One attempt to address these questions is Andre Romao’s work “The Dancing Plague,” featured at the symposium. In 1518 in Strasbourg, a woman started dancing uncontrollably. Though she wanted to stop, she couldn’t, and when people tried to help her, they found themselves also dancing.
Eventually, about 400 people were caught up in a dancing hysteria, unable to stop. The event killed numerous people, is historically verified, and has never been satisfactorily explained.
“The Dancing Plague” tells us this story while showing us eerie images of the present-day European Parliament, which is also in Strasbourg. The parliament would claim to be a temple of the forces of reason, discourse and democracy — a strange contrast to the story of the helpless people of 1518 in thrall to their uncontrollable bodies.
Perhaps, suggests Romao, they were so unable to handle their reality rationally that other forces took over. Such an amazing story tells us that irrational, immaterial forces can be as powerful as more easily representable ones.
Through numerous works across PhotoCairo 5’s venues, less rational states of consciousness will be explored — whether it’s manipulation between two people, a traumatic memory, paranoia, or surprising associations.
The subtitle, “more out of curiosity than conviction,” hopefully guides us toward the project’s core instinct: Rather than operating on the idea of representational certainty, we might respond to a stranger set of instincts.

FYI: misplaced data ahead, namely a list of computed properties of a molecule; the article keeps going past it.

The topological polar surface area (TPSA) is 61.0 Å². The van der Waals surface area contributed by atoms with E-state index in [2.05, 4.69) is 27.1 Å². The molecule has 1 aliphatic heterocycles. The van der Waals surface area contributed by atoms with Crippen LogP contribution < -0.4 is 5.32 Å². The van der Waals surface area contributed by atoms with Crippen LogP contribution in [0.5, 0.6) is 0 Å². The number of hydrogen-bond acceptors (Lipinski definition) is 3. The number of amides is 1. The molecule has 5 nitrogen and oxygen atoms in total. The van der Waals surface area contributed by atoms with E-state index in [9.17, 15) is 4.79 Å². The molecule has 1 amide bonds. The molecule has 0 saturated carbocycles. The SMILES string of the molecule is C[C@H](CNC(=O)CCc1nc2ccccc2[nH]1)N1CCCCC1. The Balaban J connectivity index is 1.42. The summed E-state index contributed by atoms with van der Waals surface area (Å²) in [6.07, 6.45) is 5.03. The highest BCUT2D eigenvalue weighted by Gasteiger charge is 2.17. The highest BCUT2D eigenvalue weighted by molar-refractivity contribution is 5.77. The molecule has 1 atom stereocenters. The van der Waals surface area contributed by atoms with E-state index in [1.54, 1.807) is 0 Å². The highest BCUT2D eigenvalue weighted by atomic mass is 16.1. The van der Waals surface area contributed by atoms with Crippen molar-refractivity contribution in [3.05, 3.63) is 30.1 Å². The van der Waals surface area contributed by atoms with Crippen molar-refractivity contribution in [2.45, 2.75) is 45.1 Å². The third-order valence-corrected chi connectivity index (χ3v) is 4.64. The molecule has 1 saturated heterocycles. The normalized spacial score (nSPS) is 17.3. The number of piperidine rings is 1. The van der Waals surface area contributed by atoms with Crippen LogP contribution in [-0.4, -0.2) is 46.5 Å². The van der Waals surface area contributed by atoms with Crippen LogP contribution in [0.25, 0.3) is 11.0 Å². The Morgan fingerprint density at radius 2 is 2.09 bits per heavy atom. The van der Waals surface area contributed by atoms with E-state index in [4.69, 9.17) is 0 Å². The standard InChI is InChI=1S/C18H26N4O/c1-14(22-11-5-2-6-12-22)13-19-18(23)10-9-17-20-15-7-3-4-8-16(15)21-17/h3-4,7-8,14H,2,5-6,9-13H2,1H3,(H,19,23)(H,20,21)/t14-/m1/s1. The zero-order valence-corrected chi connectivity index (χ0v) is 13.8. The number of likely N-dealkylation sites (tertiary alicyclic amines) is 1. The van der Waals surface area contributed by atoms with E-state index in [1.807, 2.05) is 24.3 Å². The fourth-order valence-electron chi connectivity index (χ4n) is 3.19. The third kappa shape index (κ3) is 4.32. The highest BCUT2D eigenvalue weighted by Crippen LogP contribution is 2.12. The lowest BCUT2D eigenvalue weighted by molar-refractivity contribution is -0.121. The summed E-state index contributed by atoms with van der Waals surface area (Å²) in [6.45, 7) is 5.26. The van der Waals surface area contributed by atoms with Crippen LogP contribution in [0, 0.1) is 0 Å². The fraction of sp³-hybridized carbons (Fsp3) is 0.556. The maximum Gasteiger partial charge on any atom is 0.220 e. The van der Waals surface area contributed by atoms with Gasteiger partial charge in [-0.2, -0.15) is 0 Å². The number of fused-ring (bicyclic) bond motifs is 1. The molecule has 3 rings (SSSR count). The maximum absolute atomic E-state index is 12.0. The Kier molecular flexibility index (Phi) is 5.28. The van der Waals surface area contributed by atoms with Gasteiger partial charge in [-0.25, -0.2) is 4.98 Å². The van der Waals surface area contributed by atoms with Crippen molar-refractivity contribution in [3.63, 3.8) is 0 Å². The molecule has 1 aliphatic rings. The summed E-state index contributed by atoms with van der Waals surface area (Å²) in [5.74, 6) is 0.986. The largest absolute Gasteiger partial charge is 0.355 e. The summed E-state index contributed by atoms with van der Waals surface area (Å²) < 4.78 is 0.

It comes from the film “Videograms of a Revolution” by Harun Farocki, which is a film about the Romanian revolution of 1989. I was watching it and asking myself, why, 18 months after the start of the Egyptian revolution, am I so moved by this film, when none of the documentaries about the Egyptian revolution that I have seen seem to achieve this?
Farocki manages not only to tell us about the events, but also the soft motivations of those who recorded them. When a state cameraperson begins to film an unauthorized protest, Farocki points out that the cameraperson went against instructions to do so.
To me, the most important part of this footage is not just the event on the screen, but its status as a document of one person’s decision to acknowledge another reality, when that reality was officially “impossible.” This gesture, says Farocki, was made “more out of curiosity than conviction.”
And yet this moment, registering a tiny, inner change in one person, could be exactly what causes revolutions. PhotoCairo 5 modestly calls attention to these small, soft, powerful forces.
Mia Jankowicz is the curator of PhotoCairo 5 and artistic director of the Contemporary Image Collective.
PhotoCairo 5 opens tonight at 8pm in three downtown venues: The Contemporary Image Collective, 22 Abdel Khalek Tharwat St.; The Townhouse Gallery, Hussein al-Ma’mar Pasha St., off Mahmoud Basiony St.; and the Mahmoud Basiony shopfront. The symposium will be held on 17 November from 10:30 am to 6pm at the Goethe Institut Kairo, 5 al-Bustan St., downtown, Cairo.
This piece appears in Egypt Independent's weekly print edition.